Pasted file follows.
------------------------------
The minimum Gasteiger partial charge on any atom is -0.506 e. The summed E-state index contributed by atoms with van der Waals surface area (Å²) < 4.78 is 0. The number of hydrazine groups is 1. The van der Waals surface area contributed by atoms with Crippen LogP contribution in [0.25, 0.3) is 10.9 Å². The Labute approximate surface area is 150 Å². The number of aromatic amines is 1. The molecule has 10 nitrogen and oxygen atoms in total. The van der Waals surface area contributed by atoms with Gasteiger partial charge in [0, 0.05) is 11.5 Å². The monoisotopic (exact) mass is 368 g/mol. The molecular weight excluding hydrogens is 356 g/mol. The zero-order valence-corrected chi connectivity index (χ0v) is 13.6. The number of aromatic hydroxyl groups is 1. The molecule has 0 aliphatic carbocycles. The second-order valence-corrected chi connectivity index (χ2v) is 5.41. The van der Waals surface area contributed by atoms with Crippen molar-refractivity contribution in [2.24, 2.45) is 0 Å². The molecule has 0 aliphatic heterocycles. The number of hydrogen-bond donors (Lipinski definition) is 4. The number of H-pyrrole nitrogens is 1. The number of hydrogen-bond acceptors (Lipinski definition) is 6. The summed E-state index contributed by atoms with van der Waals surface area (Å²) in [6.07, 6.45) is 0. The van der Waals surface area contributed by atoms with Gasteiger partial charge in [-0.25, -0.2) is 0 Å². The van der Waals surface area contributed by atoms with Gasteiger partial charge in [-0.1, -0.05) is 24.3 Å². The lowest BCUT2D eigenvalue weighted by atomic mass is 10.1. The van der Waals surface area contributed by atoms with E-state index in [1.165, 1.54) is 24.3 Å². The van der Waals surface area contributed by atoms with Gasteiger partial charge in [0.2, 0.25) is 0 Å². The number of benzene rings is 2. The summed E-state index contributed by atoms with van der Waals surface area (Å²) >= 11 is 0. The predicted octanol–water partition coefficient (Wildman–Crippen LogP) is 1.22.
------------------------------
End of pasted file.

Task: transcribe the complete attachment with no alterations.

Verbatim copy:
The minimum Gasteiger partial charge on any atom is -0.506 e. The summed E-state index contributed by atoms with van der Waals surface area (Å²) < 4.78 is 0. The number of hydrazine groups is 1. The van der Waals surface area contributed by atoms with Crippen LogP contribution in [0.25, 0.3) is 10.9 Å². The Labute approximate surface area is 150 Å². The number of aromatic amines is 1. The molecule has 10 nitrogen and oxygen atoms in total. The van der Waals surface area contributed by atoms with Gasteiger partial charge in [0, 0.05) is 11.5 Å². The monoisotopic (exact) mass is 368 g/mol. The molecular weight excluding hydrogens is 356 g/mol. The zero-order valence-corrected chi connectivity index (χ0v) is 13.6. The number of aromatic hydroxyl groups is 1. The molecule has 0 aliphatic carbocycles. The second-order valence-corrected chi connectivity index (χ2v) is 5.41. The van der Waals surface area contributed by atoms with Crippen molar-refractivity contribution in [2.24, 2.45) is 0 Å². The molecule has 0 aliphatic heterocycles. The number of hydrogen-bond donors (Lipinski definition) is 4. The number of H-pyrrole nitrogens is 1. The number of hydrogen-bond acceptors (Lipinski definition) is 6. The summed E-state index contributed by atoms with van der Waals surface area (Å²) in [6.07, 6.45) is 0. The van der Waals surface area contributed by atoms with Gasteiger partial charge in [-0.25, -0.2) is 0 Å². The van der Waals surface area contributed by atoms with Gasteiger partial charge in [-0.1, -0.05) is 24.3 Å². The lowest BCUT2D eigenvalue weighted by atomic mass is 10.1. The van der Waals surface area contributed by atoms with E-state index in [1.165, 1.54) is 24.3 Å². The van der Waals surface area contributed by atoms with Gasteiger partial charge in [0.2, 0.25) is 0 Å². The number of benzene rings is 2. The summed E-state index contributed by atoms with van der Waals surface area (Å²) >= 11 is 0. The predicted octanol–water partition coefficient (Wildman–Crippen LogP) is 1.22.